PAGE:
- Security etching: Law enforcement and insurance companies encourage consumers to have their vehicle identification number etched into the car’s windows as an anti-theft measure. This makes your vehicle less attractive to thieves and may even get you a discount on your auto insurance. However, you can save money by doing it yourself with the help of a kit you can purchase online. Dealers may charge up to $200 – $300 for this service, while a DIY kit usually costs less than $50.
- Registration fee: Some dealers have an arrangement with the state Department of Motor Vehicles (DMV) for title and registration documents and can issue temporary tags and license plates. These fees are fixed by your state and can save you a visit to the DMV.
- Sales tax: Sales tax is set by state and local law. Some states calculate tax on the full price of the car, while others calculate tax on the difference between the price of the new car and your trade-in.
- Extended warranty or service contract: An extended warranty covers major repairs after the manufacturer’s warranty expires. An extended service contract may cover oil changes and other maintenance that doesn’t fall under the warranty. Whether or not you want this coverage is up to you. But before you agree to purchase the coverage, make sure you know what is and isn’t covered, where you’ll have to bring your vehicle for service, and whether there’s a deductible involved. The FTC  has a more in-depth explanation of what to look out for.
- Other add-ons: This might include credit life insurance, disability insurance, pinstriping, rustproofing or undercoating, fabric protection, and paint sealant. Consumer Reports  recommends avoiding all of these. They’re either not necessary or can be purchased elsewhere for less.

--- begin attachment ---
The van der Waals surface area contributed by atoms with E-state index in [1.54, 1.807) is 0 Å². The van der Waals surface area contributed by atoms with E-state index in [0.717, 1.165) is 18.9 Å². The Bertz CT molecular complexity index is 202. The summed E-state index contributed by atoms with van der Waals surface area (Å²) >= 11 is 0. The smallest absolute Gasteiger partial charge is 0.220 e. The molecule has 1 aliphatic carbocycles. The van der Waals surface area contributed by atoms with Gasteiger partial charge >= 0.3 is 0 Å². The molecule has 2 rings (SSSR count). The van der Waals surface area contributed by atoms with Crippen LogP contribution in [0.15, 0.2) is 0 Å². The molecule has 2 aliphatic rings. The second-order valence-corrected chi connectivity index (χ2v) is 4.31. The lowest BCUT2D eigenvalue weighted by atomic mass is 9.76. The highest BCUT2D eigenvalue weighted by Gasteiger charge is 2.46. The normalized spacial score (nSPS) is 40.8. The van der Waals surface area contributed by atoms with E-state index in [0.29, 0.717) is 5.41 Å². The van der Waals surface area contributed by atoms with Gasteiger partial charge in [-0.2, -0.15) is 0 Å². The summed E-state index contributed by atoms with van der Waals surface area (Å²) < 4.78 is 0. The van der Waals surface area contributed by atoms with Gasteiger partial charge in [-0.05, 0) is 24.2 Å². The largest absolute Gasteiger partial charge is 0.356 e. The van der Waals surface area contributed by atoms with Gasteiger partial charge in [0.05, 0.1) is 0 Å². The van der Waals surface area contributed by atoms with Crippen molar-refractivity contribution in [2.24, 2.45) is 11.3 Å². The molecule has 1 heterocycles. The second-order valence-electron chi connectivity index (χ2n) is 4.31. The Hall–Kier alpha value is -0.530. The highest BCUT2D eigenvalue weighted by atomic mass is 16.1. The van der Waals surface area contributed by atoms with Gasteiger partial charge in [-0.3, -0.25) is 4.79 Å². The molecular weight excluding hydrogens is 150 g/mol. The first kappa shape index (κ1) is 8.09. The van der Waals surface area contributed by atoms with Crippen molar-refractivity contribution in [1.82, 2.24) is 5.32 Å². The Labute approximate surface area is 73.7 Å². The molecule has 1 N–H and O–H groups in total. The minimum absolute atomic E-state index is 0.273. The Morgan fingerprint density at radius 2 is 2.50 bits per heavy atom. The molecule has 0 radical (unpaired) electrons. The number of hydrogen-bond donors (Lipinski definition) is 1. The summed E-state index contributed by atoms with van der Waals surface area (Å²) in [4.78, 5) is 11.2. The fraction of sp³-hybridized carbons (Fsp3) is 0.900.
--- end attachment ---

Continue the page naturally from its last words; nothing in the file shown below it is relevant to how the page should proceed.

Once all taxes, fees, and other options have been taken into account, your contract should show your total cash sales price. Now your contract addresses how you’ll pay for it. There are typically three components:
- Trade-in allowance: If you’re trading in your current vehicle, make sure the trade-in allowance on your contract matches the price you agreed to with the dealer.
- Down payment: If you’re putting cash down, your down payment amount should be included in the contract. Again, make sure the amount on your contract agrees with your expectations.
- Financing: If you’re using dealership financing, your dealer should have quoted you an Annual Percentage Rate (APR). Make sure the APR on your contract agrees to the offer from the dealer. This section will also show you the term (expressed in months) and your monthly payment. To keep your monthly payment affordable, many consumers finance a car for 72 months  or longer. But be careful about accepting such a long term loan. According to the FTC , these contracts often carry high interest rates. And since you’re paying off the car longer, you could end up owing more than the car is worth.
Carefully reviewing and asking questions about your contract will take more time, but it’s arguably one of the most critical steps in the car buying process. If you notice mistakes in the financing contract, now is the time to get them corrected. And whatever you do, never take possession of the car before finalizing your paperwork. You don’t want to find out later that your financing fell through and you’re forced to return the vehicle or sign new paperwork with less favorable terms.